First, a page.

Sand pile growing by the day

Growing stockpiles of sand at the Waioeka river mouth. Supplied photos.

The large mound of sand near the mouth of the Waioeka River in Ōpōtiki has been attracting almost as much attention as the huge rows of variously-sized hanbar units that line the worksite.

The growing stockpile is clear reminder of progress on the multi-million dollar project to build a navigable harbour entrance.

David Wyeth, Project Manager on the Opōtiki Harbour Development from HEB Construction, says there have been a few questions about the growing sand pile and how big it's going to get.

“At the moment, the stockpile is around 40,000 tonnes and over the next couple of years that will grow more than six times the size it is now to around a quarter of a million tonnes of sand.

“The heavy breakwaters (walls of rock, armoured with hanbar units) that you can currently see growing out to sea, need to be built on firm rock foundations. The sand has been removed to below the beach level to mean sea level and stockpiled at the western end.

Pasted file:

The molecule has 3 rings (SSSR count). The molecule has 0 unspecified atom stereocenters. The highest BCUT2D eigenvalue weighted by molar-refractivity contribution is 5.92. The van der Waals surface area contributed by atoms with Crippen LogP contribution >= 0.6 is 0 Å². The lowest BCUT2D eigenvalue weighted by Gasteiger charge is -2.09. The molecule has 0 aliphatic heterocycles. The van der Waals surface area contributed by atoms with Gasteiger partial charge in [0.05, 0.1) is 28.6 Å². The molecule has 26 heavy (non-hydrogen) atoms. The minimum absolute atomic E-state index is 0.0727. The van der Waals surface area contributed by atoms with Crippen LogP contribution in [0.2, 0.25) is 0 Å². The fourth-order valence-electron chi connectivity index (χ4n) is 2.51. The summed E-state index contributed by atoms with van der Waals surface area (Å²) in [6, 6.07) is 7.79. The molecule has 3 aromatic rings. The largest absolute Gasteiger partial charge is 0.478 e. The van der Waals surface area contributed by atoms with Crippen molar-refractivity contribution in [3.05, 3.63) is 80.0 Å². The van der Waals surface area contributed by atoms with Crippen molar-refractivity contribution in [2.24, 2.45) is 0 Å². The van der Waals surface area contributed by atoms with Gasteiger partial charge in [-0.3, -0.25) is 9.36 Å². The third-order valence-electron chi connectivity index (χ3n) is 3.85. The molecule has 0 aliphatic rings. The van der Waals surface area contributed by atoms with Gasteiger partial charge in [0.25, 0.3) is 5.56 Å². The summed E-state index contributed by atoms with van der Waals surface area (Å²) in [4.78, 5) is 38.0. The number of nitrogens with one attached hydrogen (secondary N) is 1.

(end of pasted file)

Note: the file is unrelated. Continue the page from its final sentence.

“In the future, we will use that sand to close off the existing river mouth so that the river flows out to sea between the two seawalls. We’ll also use the sand to create dune areas on either side of the seawalls which will be planted in native dune plants,” says Wyeth.

Wyeth also notes the stockpile location is part of careful modelling during the design phase of the project.

“Extensive hydraulic modelling was carried out as part of our design preparations and those models incorporate the sand stockpile in the current location to ensure that there is no increase in river levels during a large rain event, when the river runs higher.

Hanbar units stockpiled by size ready for use on the harbour walls.

“Once both seawalls have been built, we will re-use the sand stockpile to slowly close up the current river entrance. The existing river mouth will slowly be closed at the same time as the new channel between the seawalls is opened so that the outlet area for the river is never reduced,” says Wyeth.

Project Director, John Galbraith, says works were going well.

The end of July marked 33 per cent completion and the harbour entrance was on track for opening in late 2023.

You can read more about the Harbour Project on the Ōpōtiki District Council website.

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